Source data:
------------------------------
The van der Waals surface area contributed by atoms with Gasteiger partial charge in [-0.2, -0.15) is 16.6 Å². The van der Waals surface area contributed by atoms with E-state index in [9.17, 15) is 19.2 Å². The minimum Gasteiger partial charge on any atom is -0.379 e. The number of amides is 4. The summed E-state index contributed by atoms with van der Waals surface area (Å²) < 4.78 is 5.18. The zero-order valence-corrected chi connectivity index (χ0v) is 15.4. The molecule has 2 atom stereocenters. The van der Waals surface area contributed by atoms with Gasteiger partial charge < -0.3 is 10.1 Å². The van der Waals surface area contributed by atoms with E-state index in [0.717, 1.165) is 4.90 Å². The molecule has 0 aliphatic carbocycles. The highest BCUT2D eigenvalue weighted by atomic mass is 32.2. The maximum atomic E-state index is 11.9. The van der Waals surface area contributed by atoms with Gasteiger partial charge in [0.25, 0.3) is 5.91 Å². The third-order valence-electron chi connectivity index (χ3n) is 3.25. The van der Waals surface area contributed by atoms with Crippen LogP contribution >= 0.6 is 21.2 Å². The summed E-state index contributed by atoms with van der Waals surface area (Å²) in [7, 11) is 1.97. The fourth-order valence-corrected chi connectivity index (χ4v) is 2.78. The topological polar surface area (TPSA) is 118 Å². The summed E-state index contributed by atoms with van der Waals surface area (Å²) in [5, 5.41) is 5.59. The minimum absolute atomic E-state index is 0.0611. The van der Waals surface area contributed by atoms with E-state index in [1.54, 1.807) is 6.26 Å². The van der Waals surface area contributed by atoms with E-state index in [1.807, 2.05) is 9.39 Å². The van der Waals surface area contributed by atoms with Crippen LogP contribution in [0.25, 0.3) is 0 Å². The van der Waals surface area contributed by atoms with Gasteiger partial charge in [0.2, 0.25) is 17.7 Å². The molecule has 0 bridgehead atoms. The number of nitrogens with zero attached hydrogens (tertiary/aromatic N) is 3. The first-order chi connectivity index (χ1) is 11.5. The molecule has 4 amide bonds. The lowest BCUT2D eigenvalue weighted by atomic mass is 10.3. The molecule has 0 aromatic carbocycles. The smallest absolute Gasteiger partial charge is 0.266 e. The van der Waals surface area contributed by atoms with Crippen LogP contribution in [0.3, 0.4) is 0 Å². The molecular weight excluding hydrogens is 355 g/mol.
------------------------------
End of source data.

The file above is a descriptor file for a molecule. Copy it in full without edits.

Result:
The van der Waals surface area contributed by atoms with Gasteiger partial charge in [-0.2, -0.15) is 16.6 Å². The van der Waals surface area contributed by atoms with E-state index in [9.17, 15) is 19.2 Å². The minimum Gasteiger partial charge on any atom is -0.379 e. The number of amides is 4. The summed E-state index contributed by atoms with van der Waals surface area (Å²) < 4.78 is 5.18. The zero-order valence-corrected chi connectivity index (χ0v) is 15.4. The molecule has 2 atom stereocenters. The van der Waals surface area contributed by atoms with Gasteiger partial charge < -0.3 is 10.1 Å². The van der Waals surface area contributed by atoms with E-state index in [0.717, 1.165) is 4.90 Å². The molecule has 0 aliphatic carbocycles. The highest BCUT2D eigenvalue weighted by atomic mass is 32.2. The maximum atomic E-state index is 11.9. The van der Waals surface area contributed by atoms with Gasteiger partial charge in [0.25, 0.3) is 5.91 Å². The third-order valence-electron chi connectivity index (χ3n) is 3.25. The van der Waals surface area contributed by atoms with Crippen LogP contribution >= 0.6 is 21.2 Å². The summed E-state index contributed by atoms with van der Waals surface area (Å²) in [7, 11) is 1.97. The fourth-order valence-corrected chi connectivity index (χ4v) is 2.78. The topological polar surface area (TPSA) is 118 Å². The summed E-state index contributed by atoms with van der Waals surface area (Å²) in [5, 5.41) is 5.59. The minimum absolute atomic E-state index is 0.0611. The van der Waals surface area contributed by atoms with E-state index in [1.54, 1.807) is 6.26 Å². The van der Waals surface area contributed by atoms with E-state index in [1.807, 2.05) is 9.39 Å². The van der Waals surface area contributed by atoms with Crippen LogP contribution in [0.25, 0.3) is 0 Å². The van der Waals surface area contributed by atoms with Gasteiger partial charge in [0.2, 0.25) is 17.7 Å². The molecule has 0 bridgehead atoms. The number of nitrogens with zero attached hydrogens (tertiary/aromatic N) is 3. The first-order chi connectivity index (χ1) is 11.5. The molecule has 4 amide bonds. The lowest BCUT2D eigenvalue weighted by atomic mass is 10.3. The molecule has 0 aromatic carbocycles. The smallest absolute Gasteiger partial charge is 0.266 e. The van der Waals surface area contributed by atoms with Crippen LogP contribution in [0.3, 0.4) is 0 Å². The molecular weight excluding hydrogens is 355 g/mol.